As we wrap up this season of Reset Fiji, we talk about the front-line on the current state of play, our efforts to mobilize, build partnerships, and the big ideas and actions going forward. Join us on our season finale episode.
PANEL HIGHLIGHTS PEOPLE POWER AND OPTIMISM
by Fiji Sun
The Lautoka City Council has given Friend Fiji a two-acre plot to plant vegetables that will benefit Fijian families, who find themselves in difficult situations, during this pandemic.
The farm is being managed by the Seventh-day Adventist (SDA) Church, which is working closely with the Non-Government Organisation.
Founder and director of Friend Fiji, Sashi Kiran, in a robust panel discussions of the final season of Mai TV’s RESET Fiji, said the farm allowed people to walk into the farm and harvest vegetables.
Friend Fiji is in discussion with other municipal councils to adopt the same idea in other areas in the country.
Founder and Managing Director of TraSeable Solutions, Kenneth Katafono, says technology has played a big part during this pandemic.
“We started building traceable farms, agricultural platform, which essentially is supposed to be a one stop shop for anyone interested in agriculture or anyone involved in the agricultural value chain,” he said.
He said the TraSeable Solutions app was also available on Google Play Store. “People can utilise the app, which is like a digital market place, allowing people to buy and sell.”
Power of community
President of Fiji Planners Association, Mere Naulumatua, said there was a major disconnect between the local government and the ratepayers. Ms Naulumatua said it was time for people to relearn our respective roles and responsibilities and understand what it meant to live in an urban area.
She also highlighted the lack of interest from communities during public consultations.
“Rarely do citizens, take that opportunity to make a comment, so citizens lose out on that important decision-making process,” she said.
Source: Fiji Sun
“Sometimes you are too busy competing and trying to kill each other rather the co-operating and helping to boost the nation as a whole.”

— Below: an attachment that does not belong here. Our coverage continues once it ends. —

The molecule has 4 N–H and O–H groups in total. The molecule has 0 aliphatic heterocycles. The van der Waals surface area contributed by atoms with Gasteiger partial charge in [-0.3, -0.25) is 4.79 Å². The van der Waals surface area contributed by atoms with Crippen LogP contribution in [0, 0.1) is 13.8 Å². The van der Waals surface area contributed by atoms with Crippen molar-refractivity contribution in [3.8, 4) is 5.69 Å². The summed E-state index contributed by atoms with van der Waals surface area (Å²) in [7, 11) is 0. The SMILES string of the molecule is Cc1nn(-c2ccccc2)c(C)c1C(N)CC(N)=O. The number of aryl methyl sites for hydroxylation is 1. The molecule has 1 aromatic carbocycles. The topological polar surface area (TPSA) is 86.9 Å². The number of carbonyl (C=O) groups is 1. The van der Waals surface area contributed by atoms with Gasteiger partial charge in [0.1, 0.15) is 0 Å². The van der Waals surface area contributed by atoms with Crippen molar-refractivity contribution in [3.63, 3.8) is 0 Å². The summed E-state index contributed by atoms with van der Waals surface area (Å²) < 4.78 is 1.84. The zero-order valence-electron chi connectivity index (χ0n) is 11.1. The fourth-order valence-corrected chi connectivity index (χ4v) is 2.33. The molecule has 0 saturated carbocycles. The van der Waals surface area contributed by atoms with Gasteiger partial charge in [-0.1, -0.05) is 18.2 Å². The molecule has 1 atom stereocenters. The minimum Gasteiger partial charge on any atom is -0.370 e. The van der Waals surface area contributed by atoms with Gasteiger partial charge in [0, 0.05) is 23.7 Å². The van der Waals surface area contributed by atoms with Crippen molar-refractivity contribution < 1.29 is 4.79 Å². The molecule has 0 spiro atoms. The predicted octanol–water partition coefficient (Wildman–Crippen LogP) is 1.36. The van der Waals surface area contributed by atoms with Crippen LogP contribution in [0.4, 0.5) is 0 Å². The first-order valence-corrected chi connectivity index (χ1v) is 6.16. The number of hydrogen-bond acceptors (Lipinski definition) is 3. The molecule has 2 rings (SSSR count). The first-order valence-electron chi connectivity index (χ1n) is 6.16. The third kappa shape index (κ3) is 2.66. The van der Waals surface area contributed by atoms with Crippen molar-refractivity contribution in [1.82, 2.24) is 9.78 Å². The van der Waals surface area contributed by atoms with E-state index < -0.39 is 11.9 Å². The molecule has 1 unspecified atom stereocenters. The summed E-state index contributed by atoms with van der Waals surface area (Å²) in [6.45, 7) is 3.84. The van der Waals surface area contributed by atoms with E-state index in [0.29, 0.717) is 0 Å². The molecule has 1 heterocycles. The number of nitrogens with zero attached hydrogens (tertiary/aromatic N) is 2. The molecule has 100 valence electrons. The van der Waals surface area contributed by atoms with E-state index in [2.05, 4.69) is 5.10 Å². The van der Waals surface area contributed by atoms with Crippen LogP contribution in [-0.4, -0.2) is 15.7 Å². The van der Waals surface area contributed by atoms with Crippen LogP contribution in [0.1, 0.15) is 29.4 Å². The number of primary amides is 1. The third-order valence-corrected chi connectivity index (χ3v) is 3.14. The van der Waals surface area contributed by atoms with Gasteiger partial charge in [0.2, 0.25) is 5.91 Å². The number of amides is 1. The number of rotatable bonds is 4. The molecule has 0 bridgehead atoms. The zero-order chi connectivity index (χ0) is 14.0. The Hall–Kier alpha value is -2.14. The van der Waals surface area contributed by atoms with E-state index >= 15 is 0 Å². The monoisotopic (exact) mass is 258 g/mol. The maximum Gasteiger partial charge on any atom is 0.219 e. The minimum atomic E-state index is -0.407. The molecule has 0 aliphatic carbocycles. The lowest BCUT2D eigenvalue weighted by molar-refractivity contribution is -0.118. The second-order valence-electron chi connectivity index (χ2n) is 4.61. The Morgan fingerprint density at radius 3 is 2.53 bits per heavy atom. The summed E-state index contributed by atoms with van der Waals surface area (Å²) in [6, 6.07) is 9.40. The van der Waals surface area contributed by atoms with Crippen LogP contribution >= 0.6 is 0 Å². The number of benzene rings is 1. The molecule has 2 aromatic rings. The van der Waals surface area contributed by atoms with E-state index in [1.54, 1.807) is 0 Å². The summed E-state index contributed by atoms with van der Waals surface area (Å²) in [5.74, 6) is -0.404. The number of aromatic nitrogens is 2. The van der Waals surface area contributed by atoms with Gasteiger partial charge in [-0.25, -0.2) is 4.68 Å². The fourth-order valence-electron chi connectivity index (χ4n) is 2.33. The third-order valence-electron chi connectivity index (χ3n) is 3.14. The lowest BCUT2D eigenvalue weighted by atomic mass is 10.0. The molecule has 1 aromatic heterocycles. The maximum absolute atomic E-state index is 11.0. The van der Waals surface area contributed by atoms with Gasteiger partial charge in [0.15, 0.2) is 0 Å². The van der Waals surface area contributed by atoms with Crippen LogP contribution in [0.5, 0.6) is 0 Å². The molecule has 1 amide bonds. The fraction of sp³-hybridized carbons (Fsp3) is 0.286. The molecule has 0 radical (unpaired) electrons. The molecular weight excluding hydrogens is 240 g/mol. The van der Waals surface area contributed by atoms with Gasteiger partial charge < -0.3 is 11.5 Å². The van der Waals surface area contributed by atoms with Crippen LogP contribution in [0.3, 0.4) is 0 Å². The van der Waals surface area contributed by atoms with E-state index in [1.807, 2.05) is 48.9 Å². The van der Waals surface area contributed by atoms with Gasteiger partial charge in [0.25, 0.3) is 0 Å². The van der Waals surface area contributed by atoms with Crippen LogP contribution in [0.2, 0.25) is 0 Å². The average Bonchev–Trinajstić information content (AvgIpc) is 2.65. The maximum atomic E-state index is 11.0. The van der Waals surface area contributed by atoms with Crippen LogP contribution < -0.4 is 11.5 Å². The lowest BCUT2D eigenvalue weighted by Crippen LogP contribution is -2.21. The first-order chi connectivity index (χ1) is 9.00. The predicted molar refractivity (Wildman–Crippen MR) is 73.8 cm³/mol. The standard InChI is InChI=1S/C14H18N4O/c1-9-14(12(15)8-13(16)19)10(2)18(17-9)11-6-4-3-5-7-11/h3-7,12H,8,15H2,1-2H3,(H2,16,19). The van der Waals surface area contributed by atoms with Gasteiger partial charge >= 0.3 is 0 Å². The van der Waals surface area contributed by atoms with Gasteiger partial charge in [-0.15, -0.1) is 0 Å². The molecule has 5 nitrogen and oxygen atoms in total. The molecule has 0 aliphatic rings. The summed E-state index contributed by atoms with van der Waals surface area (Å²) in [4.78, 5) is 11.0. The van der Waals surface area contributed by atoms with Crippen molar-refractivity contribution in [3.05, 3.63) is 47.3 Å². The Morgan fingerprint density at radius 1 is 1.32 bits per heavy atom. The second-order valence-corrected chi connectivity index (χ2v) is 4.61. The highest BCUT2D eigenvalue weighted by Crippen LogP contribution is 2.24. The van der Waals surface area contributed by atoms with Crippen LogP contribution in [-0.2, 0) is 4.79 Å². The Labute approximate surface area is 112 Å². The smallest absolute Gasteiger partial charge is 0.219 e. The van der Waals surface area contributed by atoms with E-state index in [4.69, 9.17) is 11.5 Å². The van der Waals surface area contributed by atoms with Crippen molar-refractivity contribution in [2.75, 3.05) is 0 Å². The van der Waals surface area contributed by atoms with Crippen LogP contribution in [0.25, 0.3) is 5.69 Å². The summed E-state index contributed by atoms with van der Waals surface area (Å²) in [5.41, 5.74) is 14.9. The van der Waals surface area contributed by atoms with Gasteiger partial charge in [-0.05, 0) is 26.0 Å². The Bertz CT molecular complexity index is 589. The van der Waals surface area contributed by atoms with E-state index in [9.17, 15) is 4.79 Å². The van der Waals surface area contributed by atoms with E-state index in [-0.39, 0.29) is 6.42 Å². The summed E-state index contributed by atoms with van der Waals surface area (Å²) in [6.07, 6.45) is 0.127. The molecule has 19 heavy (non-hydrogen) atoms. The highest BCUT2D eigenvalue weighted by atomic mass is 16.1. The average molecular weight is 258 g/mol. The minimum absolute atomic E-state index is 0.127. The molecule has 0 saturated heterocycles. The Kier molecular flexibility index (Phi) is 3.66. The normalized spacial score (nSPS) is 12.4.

“Food security in schools: “People around the schools have abundance of local foods but we are not turning the cassava, the fish and the coconut into a meal.”
Sashi Kiran, FRIEND
“The resilience of our nation lies in our environment, our good climate and our connection to the land.”
Wah Sing Yee
“We must remain positive and in a state of preparedness. We have to allow people to adjust- they must reach their ground zero also and reset!”
James Sowane,Pacific Destinations
“In this pandemic, most people are moving back to the villages. When they go back, they need to assimilate themselves back into their society’s and not bring the attitudes from the city back into the villages.”
“What we see is the families in the income bracket that we focus on which is under twenty thousand, they are always in a state of emergency when it
comes to housing because of the cost of building.”
Masi Latianara, @HabitatFiji/Bamboo Association Fiji
“There is certainly opportunity for innovations in the #waste sector so we can do construction work and operations of sanitary landfills and material recovery facilities.”
Jodi Smith, Matanataki
“The power of #community! In this vulnerable state, it has become evident that #communityinclusion is the basis of all this.”
Mere Naulumatua, Urban Planner
“If we believe that knowledge is power, then data is really important.”
Kenneth Katafono, TraSeable Solutions Fiji
“The cultural value system solesolevaki is an intransitive verb, it is working in collaboration, usually in plantations, house construction but it is more than
collaboration and working together; it is held together by invisible glue called veiwekani or kinship.”
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